I also felt compelled to write how God had revealed his presence, his power and his love, throughout my journey.

In the darkest moments, God was with me, and at times he revealed himself in surprising ways.

The book is an honest account of wrestling with God, in doubt, anger and fear. I hope that the book encourages others to keep seeking God during seasons of sorrow, uncertainty and pain.

Finally, I was compelled to write the book so that God would be glorified. 

As the blurb mentions, I love to write stories where God is the hero. When writing fiction, I weave faith into the story in a more subtle way, but God is a central character in my memoir.

God wins the victory in the end, even though the beautiful heroine of the story dies. God not only carries her to glory, he leaves a trail of beauty in his wake.

When I was appointed to Busselton Corps with my husband Tim, I prayed that God would be glorified. My prayer was answered, in a way that I would not have chosen but have now accepted.

The poem (below), though not included in the book, expresses my thoughts on the mystery of God’s glory.

God has given us all the capacity to create, so that we may reveal his glory to the world. It matters little whether your gift is in photography, gardening, music, sculpture, computer programming or something else.

Whatever our gift, we can use it to bring honour and glory to his name. In addition, our background and life experiences have combined to give each of us a unique story. Writing a book is just one way to tell a story.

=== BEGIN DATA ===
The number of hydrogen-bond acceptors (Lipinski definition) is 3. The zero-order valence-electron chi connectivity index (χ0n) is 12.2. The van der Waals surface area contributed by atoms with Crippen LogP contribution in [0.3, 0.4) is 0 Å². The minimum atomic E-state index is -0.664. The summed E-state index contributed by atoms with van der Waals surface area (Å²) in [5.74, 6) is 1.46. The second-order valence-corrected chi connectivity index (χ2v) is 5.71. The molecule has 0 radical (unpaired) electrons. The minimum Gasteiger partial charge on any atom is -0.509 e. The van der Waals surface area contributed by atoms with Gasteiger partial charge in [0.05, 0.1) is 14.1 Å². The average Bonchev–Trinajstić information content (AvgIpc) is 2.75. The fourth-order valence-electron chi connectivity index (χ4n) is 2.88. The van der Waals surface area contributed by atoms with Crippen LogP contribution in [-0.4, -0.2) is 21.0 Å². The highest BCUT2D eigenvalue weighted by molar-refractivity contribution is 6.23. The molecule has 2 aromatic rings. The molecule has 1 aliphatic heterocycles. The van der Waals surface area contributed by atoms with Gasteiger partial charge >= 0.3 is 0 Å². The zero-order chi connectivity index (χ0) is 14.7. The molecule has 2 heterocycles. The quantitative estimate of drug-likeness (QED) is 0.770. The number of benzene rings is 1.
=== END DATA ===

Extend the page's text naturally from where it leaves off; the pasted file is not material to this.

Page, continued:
Stories can be shared through visual arts, music and most of all, conversation. Jesus understood the power of story. If we listen to his voice, we will find ways of sharing his story through our own.

God’s glory

I dared to pray for glory:

revival wave, a thousand saved!

God told another story:

a wayward few filled extra pew

and sang anew for glory.

I dared to pray for glory:

torrential shower of healing power.

God told another story:

in suffering face revealed His grace,

as crying she clung to glory.

I dared to pray for glory:

envisaged strong defeating wrong.

God told another story;

The weeds still meet among the wheat.

He stays his hand till glory.

I dared to pray for glory:

impassioned word, the masses stirred.

God told another story:

a child broke bread and all were fed.

He silenced us with glory.

I dared to pray for glory:

enlisting might to win the fight,

God told another story:

in broken ground the fruit was scrounged,

to give him all the glory.

I ceased to pray for glory.

For no words came,

I bowed in shame, caught whispers of a story.

The Father smiled at chastened child,

‘Begin to pray for glory.’

 

Fingerprints of Grace is available from Salvationist Supplies in Sydney (1800 634 209) or Salvation Army Supplies in Melbourne (1800 100 018) and online from the Koorong.

Follow the blog: fingerprintsofgracesite.wordpress.com

Comments

  1. Would love to read this book. Will make inquiries how to purchase . Big hug and gods blessing to the author

Leave a Comment


- Will not be published

Email me follow-up comments

Note: Your comment requires approval before being published.

Default avatarWould you like to add a personal image? Visit gravatar.com to get your own free gravatar, a globally-recognized avatar. Once setup, your personal image will be attached every time you comment.